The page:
Contrast Mechanisms in

Report
Basic Table-top SEM imaging
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Imaging concepts
Contrast mechanisms – optical
Contrast mechanisms – SEM (BSE)
Detector geometry – compositional and
topographic contrast
Contrast and Brightness
Brightness is the intensity of a
signal. In a digital grayscale image
(such as a black and white photo)
the brightness of a pixel is
represented by a number. In an 8bit image, the number can range
from 0 to 255. This is 28 levels of
gray.
Contrast is the relative difference
in intensity between two areas.
I1  I 2
C
I2
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Contrast Mechanisms in “real life”
A contrast mechanism is the physical process that causes an image to have
brightness variations.
There are several contrast mechanisms that allow our eyes utilize light to
observe the objects around us. The most common are:
1. Angle contrast – surfaces that directly face a source of illumination are
brighter
2. Shadow contrast – objects that are blocked from the illumination source
are dark
3. Color contrast - compounds in surfaces absorb some wavelengths of light
and reflect others. Objects with different composition will generally have
different colors.
The human brain automatically and instantly processes these contrast
mechanisms to interpret a scene. The best interpretations are possible
when our eyes can see all three types of contrast.
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Contrast Mechanisms in “real life” – minus
color
The brightnesses of several
regions were measured with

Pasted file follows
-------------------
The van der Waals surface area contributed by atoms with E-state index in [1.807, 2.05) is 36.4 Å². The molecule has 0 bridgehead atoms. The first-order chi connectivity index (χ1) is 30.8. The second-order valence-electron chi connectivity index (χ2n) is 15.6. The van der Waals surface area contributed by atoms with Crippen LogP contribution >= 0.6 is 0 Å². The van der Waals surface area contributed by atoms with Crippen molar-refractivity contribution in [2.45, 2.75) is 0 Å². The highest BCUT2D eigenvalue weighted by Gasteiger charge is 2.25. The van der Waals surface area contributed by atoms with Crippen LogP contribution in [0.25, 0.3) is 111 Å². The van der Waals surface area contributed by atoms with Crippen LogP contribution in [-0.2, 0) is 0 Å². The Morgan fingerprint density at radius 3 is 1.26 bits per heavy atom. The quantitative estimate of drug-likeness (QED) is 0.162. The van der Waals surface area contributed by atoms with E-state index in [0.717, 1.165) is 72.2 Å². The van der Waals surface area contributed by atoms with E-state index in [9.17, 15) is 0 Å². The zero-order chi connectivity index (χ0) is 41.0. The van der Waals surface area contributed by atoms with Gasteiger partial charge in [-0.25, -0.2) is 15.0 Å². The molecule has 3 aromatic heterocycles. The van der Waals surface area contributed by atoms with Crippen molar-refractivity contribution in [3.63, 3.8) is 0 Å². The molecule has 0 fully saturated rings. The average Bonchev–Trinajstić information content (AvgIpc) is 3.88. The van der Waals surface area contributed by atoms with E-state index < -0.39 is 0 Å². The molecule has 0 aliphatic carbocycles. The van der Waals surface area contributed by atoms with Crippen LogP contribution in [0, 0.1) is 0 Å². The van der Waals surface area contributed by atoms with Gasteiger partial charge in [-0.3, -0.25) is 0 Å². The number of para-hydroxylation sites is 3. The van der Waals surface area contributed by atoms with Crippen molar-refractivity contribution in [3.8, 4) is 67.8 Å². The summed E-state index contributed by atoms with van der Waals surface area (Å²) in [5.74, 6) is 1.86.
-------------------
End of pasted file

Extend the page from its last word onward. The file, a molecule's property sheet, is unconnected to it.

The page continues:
an image processing program,
ImageJ. Can you identify all
three contrast mechanisms in
this image? (Hint: all three
mechanisms are present)
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Contrast Mechanisms in “real life” – minus
color
Let’s start by looking at these three regions. What’s the contrast
mechanism?
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Contrast Mechanisms in “real life” – minus
color
Let’s start by looking at these three regions. What’s the contrast
mechanism?
A reasonable guess is angle
contrast - they are simply angled
differently with respect to the
illumination source. Our brains
recognize that the object is a Rubik’s
cube – and this knowledge aids in the
interpretation
But how do we know that the three
regions aren’t different colors? What
do you think?
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Contrast Mechanisms in “real life” – minus
color
And what’s up with these regions? What’s the contrast
mechanism?
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Contrast Mechanisms in “real life”